Baseball News: Check out this gorgeous Babe Ruth pocket watch that’s up for auction (from Bruce Menard). … Three Japanese baseball items from Jeremy Brahm: The Yakult Swallows will wear green jerseys for seven home games this summer; new road uni for Yokohama DeNA; and the Hanshin Tigers have a new logo for the 2014 season. … Here’s a shot of Dodgers first base coach Manny Mota wearing the team’s 1980 All-Star Game patch. The thing is, that shot isn’t from 1980 — it was taken from the second game of the 1981 season, when Mota should have been wearing the team’s Los Angeles bicentennial patch. You can see for yourself at the 1:10:42 mark of this video (great catch by Dave Traub). … Also from Dave: Brooks Robinson appears to have been wearing a logo-less batting helmet in the 1971 All-Star Game. … Check out this shot of Nolan Ryan in his Little League uni. See that line toward the bottom of his left pant leg? James McNamara is wondering if that might be a “blouse here” indicator. I kinda doubt it, but it’s an intriguing thought. … Who’s that one the mound? None other than Darryl Strawberry, pitching for his high school team in 1980 (thanks, Phil). … “I just returned from Tucson, where I managed one of the four teams in the Dodgers/Angels Fantasy Camp last week,” says ex-MLBer Jerry Reuss. “Thought you would like to see the socks worn by camper Greg Rothman in Saturday’s All-Star Game.” I see he also chose a significant uni number! … “During the Brewers’ fanfest on Sunday, the team announced it had signed free agent Matt Garza,” says Dan Cichalski. “Garza usually wears No. 22, but Brewer Logan Schafer already had that number. Well, Schafer gave up the number for Garza and got a new jersey during fanfest!” Here’s Schafer wearing his original No. 22 at fanfest, and here’s a shot of him after the number switcheroo. … We all know that the A’s wear white shoes, but apparently nobody told Joe D. (from Richard Paloma). … Holy moly, look at all the advertising patches being worn by these umpires (from Mitch Barbee). … SABR member Amy Tetlow Smith has written a research paper titled “Scorecard Advertisements as Social History.” The good news is that it’s available here. The slightly frustrating news is that the text refers to dozens of images that are all in a separate file, here. Too bad they weren’t integrated into one, but it’s still fascinating stuff (big thanks to Jerry Wolper).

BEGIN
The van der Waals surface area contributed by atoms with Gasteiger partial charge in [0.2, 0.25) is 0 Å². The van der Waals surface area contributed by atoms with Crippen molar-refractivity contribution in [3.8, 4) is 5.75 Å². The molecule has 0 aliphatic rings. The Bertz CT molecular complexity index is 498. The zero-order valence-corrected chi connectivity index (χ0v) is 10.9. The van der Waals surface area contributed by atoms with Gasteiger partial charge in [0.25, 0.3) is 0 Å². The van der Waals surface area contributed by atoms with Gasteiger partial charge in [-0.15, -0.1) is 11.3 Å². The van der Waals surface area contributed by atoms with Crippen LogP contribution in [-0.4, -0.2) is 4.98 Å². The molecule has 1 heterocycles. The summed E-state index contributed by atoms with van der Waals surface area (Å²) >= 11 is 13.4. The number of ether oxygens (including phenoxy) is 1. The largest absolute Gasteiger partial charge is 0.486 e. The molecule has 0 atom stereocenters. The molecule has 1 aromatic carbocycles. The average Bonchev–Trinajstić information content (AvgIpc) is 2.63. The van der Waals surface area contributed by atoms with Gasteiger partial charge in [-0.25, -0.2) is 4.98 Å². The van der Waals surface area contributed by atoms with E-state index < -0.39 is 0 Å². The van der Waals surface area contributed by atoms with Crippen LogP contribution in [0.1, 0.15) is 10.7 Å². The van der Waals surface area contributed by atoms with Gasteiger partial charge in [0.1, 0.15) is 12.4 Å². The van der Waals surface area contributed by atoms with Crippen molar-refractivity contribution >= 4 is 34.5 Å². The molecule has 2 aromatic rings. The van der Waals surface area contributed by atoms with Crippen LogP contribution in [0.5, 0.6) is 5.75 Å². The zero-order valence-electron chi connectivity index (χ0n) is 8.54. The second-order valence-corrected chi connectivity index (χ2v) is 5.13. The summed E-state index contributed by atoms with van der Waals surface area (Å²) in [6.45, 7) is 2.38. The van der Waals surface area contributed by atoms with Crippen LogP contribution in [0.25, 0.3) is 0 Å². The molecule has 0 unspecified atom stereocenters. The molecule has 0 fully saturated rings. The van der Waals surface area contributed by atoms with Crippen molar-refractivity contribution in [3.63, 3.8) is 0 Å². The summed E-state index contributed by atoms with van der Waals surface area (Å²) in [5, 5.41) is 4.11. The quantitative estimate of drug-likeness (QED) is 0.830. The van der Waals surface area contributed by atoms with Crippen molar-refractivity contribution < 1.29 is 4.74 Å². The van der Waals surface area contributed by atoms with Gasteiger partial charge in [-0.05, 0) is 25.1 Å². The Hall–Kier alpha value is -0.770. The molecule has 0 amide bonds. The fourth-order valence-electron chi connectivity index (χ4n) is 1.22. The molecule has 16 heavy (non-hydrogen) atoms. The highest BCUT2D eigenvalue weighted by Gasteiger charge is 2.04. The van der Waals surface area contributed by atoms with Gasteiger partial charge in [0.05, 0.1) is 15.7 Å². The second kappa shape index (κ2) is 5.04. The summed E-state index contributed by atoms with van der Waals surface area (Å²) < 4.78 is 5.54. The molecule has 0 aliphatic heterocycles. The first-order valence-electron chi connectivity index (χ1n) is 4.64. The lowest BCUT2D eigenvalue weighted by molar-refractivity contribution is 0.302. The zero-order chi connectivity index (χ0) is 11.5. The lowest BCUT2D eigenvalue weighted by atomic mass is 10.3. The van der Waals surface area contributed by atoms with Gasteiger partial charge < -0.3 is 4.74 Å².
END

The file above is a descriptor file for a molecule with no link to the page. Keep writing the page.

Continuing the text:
NFL News: Wilson — the company that makes the NFL footballs — has produced a series of minimalist graphics that document key Wilson-driven moments in Super Bowl history. Okay, so they’re basically corporate propaganda, but the graphics are pretty cool. They’ll be adding a new graphic each day from now up through Super Sunday. … Here’s a good piece that breaks down Super Bowl results — and predicts this year’s winner — based on team mascots. … Brady Phelps got in the Super Bowl spirit by making himself some Seahawks and Broncos pancakes. … Meanwhile, ’tis the season for Super Bowl-themed soda displays, as seen here, here, and here (thanks, Phil). … Each student at a Seattle elementary school received a free Seahawks jersey last Friday.
College Football News: “This photo of an updated Louisiana-Monroe helmet has been circulating among boosters and alumni,” says Michael Cossey. “The gold facemask and gold accents on the center stripe are both new. It also looks like the warhawk head on the side is more metallic than in years past. If this makes it to the field in 2014, it would be the first significant helmet change since the ULM Indians became the ULM Warhawks in 2006.” … What’s with the big sun patch? “That’s the jersey worn by running back Hascall Henshaw of Arizona State University (then known as Arizona State College) in the 1940 Sun Bowl,” explains Raymie Humbert.